by François Masquelier, Head of Corporate Finance and Treasury, RTL Group, and Honorary Chairman of the European Association of Corporate Treasurers
This article describes the OECD’s new recommendations on Base Erosion & Profit Shifting (BEPS) and to what extent these new rules, if they are adopted by the various states, will impact the day-to-day work of corporate treasurers. Can taxes and the treasury function still go together well? BEPS will be certainly be THE next regulatory challenge that corporate treasurers will have to confront. The tax landscape seems to be coming under ever greater fire from governments. Looking for the lowest tax charge is becoming a minefield for multinational corporations. Things will never again be what they were; we can take that for granted, so we need to be ready to document intragroup transactions.
Transfer pricing (TP)
Transfer pricing has always been given special attention by the tax authorities. However, since the financial crisis, the G20 has added to its long regulatory wishlist measures for preventing tax avoidance through transfer pricing between entities of the same group. Clearly, excesses must have been committed. They used to be tolerated. But the bailout of the banks and the sovereign debt crisis which arose from it have forced states to look for new sources of funds to wipe out their deficits. The natural idea was to look for money wherever it happened to be and to curb the excesses made possible by incorporating exaggerated margins into transfer prices. What could be simpler than transferring income or margin within your group, from a country in which deductions are available to another country in which there are no, or fewer, deductions. Simple and effective, but indefensible. The idea, then, is to ensure that these abuses should not be committed and that the substance should not be transferred from one country to another, thus depriving certain states of badly needed revenue. The G20 has recently reaffirmed its support for the OECD project on that subject, and also for the Action Plan that it has put forward. The OECD itself has given the Global Forum on Transparency and Exchange of Information for Tax Purposes the task of working out the bases of this new regulation.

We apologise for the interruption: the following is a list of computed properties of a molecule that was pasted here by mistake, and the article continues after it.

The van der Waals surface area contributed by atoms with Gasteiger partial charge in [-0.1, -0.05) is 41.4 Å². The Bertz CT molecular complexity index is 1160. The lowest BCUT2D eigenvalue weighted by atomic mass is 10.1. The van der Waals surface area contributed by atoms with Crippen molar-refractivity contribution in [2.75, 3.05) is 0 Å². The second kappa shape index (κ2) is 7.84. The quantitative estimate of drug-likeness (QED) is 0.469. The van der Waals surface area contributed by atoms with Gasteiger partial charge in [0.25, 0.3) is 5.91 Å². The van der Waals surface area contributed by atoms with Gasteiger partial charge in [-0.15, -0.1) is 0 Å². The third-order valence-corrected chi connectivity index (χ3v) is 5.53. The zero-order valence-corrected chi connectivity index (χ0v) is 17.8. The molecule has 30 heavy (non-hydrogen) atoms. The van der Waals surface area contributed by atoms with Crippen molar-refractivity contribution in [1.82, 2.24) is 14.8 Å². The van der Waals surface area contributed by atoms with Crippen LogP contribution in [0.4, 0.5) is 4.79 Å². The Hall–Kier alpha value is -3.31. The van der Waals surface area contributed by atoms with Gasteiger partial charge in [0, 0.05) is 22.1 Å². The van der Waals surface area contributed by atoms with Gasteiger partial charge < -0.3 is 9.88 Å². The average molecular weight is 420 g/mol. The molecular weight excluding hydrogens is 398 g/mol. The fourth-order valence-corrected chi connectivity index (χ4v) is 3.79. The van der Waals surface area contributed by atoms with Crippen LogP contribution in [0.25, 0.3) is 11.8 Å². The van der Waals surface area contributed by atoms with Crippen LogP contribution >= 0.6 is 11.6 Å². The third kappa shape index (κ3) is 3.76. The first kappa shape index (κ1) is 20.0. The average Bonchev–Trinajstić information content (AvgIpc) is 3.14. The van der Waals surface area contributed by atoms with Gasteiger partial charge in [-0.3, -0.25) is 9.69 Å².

The G20 watchwords: Substance, Transparency, Consistency
The three key words proclaimed by the G20 are these: ‘substance’ (which should take precedence over form, following the sacrosanct principle of ‘substance over form’, particularly as regards intellectual property with the expansion of digital businesses and an increasingly virtual economy); ‘transparency’ (all the post-financial crisis measures and regulations have the overarching objective of absolute transparency); and finally ‘consistency’ (consistency between governments is required to avoid leaving loopholes that could lead to loss of tax and loss of taxable income for states). It has been found that the practices of MNCs (multinational corporations) had become increasingly aggressive over the years. The difficulty then arises of being able to demonstrate and substantiate the appropriateness of the transfer prices used. What the G20 is trying to achieve is to align transfer prices with the value actually created (and not with an artificial value). The price (or margin) applied to transfers needs to be at arm’s length and at the price at which a similar transaction would have been carried out on a stand-alone basis.
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